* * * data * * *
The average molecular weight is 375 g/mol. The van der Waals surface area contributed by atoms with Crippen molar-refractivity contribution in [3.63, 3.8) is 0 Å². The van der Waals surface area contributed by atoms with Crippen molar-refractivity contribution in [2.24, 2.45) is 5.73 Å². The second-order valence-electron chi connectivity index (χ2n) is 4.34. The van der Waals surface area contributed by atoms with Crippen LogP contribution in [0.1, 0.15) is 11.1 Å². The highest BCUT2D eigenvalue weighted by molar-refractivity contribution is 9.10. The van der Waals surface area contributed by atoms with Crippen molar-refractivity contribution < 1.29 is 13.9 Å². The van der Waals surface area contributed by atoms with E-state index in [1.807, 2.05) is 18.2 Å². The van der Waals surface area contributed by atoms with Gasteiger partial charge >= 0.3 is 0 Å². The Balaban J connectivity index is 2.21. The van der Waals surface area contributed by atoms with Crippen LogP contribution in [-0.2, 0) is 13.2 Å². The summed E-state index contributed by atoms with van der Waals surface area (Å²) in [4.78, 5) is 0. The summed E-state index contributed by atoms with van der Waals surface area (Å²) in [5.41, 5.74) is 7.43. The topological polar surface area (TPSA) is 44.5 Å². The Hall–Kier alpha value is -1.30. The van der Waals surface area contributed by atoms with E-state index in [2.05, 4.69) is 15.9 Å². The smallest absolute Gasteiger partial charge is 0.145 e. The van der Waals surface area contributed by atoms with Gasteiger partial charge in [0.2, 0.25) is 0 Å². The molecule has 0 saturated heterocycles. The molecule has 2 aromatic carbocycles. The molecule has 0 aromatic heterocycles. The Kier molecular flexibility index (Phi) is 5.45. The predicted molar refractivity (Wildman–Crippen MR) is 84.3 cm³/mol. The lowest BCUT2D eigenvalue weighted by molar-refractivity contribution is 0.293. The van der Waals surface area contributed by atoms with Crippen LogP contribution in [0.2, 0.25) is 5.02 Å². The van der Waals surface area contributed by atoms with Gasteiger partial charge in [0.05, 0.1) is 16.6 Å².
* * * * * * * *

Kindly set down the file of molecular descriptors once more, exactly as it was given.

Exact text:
The average molecular weight is 375 g/mol. The van der Waals surface area contributed by atoms with Crippen molar-refractivity contribution in [3.63, 3.8) is 0 Å². The van der Waals surface area contributed by atoms with Crippen molar-refractivity contribution in [2.24, 2.45) is 5.73 Å². The second-order valence-electron chi connectivity index (χ2n) is 4.34. The van der Waals surface area contributed by atoms with Crippen LogP contribution in [0.1, 0.15) is 11.1 Å². The highest BCUT2D eigenvalue weighted by molar-refractivity contribution is 9.10. The van der Waals surface area contributed by atoms with Crippen molar-refractivity contribution < 1.29 is 13.9 Å². The van der Waals surface area contributed by atoms with E-state index in [1.807, 2.05) is 18.2 Å². The van der Waals surface area contributed by atoms with Gasteiger partial charge >= 0.3 is 0 Å². The Balaban J connectivity index is 2.21. The van der Waals surface area contributed by atoms with Crippen LogP contribution in [-0.2, 0) is 13.2 Å². The summed E-state index contributed by atoms with van der Waals surface area (Å²) in [4.78, 5) is 0. The summed E-state index contributed by atoms with van der Waals surface area (Å²) in [5.41, 5.74) is 7.43. The topological polar surface area (TPSA) is 44.5 Å². The Hall–Kier alpha value is -1.30. The van der Waals surface area contributed by atoms with E-state index in [2.05, 4.69) is 15.9 Å². The smallest absolute Gasteiger partial charge is 0.145 e. The van der Waals surface area contributed by atoms with Gasteiger partial charge in [0.2, 0.25) is 0 Å². The molecule has 0 saturated heterocycles. The molecule has 2 aromatic carbocycles. The molecule has 0 aromatic heterocycles. The Kier molecular flexibility index (Phi) is 5.45. The predicted molar refractivity (Wildman–Crippen MR) is 84.3 cm³/mol. The lowest BCUT2D eigenvalue weighted by molar-refractivity contribution is 0.293. The van der Waals surface area contributed by atoms with Crippen LogP contribution in [0.2, 0.25) is 5.02 Å². The van der Waals surface area contributed by atoms with Gasteiger partial charge in [0.05, 0.1) is 16.6 Å².